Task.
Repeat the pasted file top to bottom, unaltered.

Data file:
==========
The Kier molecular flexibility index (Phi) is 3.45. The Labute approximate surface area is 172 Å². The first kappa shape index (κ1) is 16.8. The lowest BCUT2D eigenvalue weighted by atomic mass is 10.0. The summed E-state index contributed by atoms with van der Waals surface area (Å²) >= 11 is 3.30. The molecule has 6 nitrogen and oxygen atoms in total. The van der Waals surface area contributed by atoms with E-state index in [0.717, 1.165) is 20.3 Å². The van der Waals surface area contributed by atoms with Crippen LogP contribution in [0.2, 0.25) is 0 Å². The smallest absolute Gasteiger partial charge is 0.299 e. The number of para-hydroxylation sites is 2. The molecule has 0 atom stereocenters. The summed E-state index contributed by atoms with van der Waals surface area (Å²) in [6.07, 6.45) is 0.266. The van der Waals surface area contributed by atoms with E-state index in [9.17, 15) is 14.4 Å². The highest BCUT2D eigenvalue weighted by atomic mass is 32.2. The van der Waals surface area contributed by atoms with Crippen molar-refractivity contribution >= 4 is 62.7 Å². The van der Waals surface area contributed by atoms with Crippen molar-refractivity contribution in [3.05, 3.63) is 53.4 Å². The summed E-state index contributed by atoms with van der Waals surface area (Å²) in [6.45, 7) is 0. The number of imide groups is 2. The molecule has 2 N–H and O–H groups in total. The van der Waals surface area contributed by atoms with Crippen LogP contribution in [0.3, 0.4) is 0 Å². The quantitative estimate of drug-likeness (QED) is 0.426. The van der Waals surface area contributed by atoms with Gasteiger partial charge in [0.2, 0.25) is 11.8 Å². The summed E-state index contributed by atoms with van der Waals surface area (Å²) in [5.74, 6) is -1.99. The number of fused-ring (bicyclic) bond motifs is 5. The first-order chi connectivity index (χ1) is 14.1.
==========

The Kier molecular flexibility index (Phi) is 3.45. The Labute approximate surface area is 172 Å². The first kappa shape index (κ1) is 16.8. The lowest BCUT2D eigenvalue weighted by atomic mass is 10.0. The summed E-state index contributed by atoms with van der Waals surface area (Å²) >= 11 is 3.30. The molecule has 6 nitrogen and oxygen atoms in total. The van der Waals surface area contributed by atoms with E-state index in [0.717, 1.165) is 20.3 Å². The van der Waals surface area contributed by atoms with Crippen LogP contribution in [0.2, 0.25) is 0 Å². The smallest absolute Gasteiger partial charge is 0.299 e. The number of para-hydroxylation sites is 2. The molecule has 0 atom stereocenters. The summed E-state index contributed by atoms with van der Waals surface area (Å²) in [6.07, 6.45) is 0.266. The van der Waals surface area contributed by atoms with E-state index in [9.17, 15) is 14.4 Å². The highest BCUT2D eigenvalue weighted by atomic mass is 32.2. The van der Waals surface area contributed by atoms with Crippen molar-refractivity contribution >= 4 is 62.7 Å². The van der Waals surface area contributed by atoms with Crippen molar-refractivity contribution in [3.05, 3.63) is 53.4 Å². The summed E-state index contributed by atoms with van der Waals surface area (Å²) in [6.45, 7) is 0. The number of imide groups is 2. The molecule has 2 N–H and O–H groups in total. The van der Waals surface area contributed by atoms with Crippen LogP contribution in [0.3, 0.4) is 0 Å². The quantitative estimate of drug-likeness (QED) is 0.426. The van der Waals surface area contributed by atoms with Gasteiger partial charge in [0.2, 0.25) is 11.8 Å². The summed E-state index contributed by atoms with van der Waals surface area (Å²) in [5.74, 6) is -1.99. The number of fused-ring (bicyclic) bond motifs is 5. The first-order chi connectivity index (χ1) is 14.1.